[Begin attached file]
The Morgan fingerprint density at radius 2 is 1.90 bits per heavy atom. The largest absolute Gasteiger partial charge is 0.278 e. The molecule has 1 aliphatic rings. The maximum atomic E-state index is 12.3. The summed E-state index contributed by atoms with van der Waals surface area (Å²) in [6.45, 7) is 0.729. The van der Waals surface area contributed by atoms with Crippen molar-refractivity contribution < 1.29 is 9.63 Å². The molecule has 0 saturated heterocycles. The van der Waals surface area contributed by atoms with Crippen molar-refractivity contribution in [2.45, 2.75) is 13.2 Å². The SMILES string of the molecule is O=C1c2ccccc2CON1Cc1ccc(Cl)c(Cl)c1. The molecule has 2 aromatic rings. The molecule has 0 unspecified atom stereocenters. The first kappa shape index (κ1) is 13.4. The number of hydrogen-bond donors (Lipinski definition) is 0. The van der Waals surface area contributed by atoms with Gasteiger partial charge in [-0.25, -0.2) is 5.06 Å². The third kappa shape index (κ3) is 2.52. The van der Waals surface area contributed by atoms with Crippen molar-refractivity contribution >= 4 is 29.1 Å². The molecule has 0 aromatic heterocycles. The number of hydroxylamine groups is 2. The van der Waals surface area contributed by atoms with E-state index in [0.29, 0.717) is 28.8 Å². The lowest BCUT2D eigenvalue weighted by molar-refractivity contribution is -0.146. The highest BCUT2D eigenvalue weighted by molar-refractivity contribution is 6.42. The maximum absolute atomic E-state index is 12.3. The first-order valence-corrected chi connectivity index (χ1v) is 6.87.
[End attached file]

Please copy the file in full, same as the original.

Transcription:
The Morgan fingerprint density at radius 2 is 1.90 bits per heavy atom. The largest absolute Gasteiger partial charge is 0.278 e. The molecule has 1 aliphatic rings. The maximum atomic E-state index is 12.3. The summed E-state index contributed by atoms with van der Waals surface area (Å²) in [6.45, 7) is 0.729. The van der Waals surface area contributed by atoms with Crippen molar-refractivity contribution < 1.29 is 9.63 Å². The molecule has 0 saturated heterocycles. The van der Waals surface area contributed by atoms with Crippen molar-refractivity contribution in [2.45, 2.75) is 13.2 Å². The SMILES string of the molecule is O=C1c2ccccc2CON1Cc1ccc(Cl)c(Cl)c1. The molecule has 2 aromatic rings. The molecule has 0 unspecified atom stereocenters. The first kappa shape index (κ1) is 13.4. The number of hydrogen-bond donors (Lipinski definition) is 0. The van der Waals surface area contributed by atoms with Gasteiger partial charge in [-0.25, -0.2) is 5.06 Å². The third kappa shape index (κ3) is 2.52. The van der Waals surface area contributed by atoms with Crippen molar-refractivity contribution >= 4 is 29.1 Å². The molecule has 0 aromatic heterocycles. The number of hydroxylamine groups is 2. The van der Waals surface area contributed by atoms with E-state index in [0.29, 0.717) is 28.8 Å². The lowest BCUT2D eigenvalue weighted by molar-refractivity contribution is -0.146. The highest BCUT2D eigenvalue weighted by molar-refractivity contribution is 6.42. The maximum absolute atomic E-state index is 12.3. The first-order valence-corrected chi connectivity index (χ1v) is 6.87.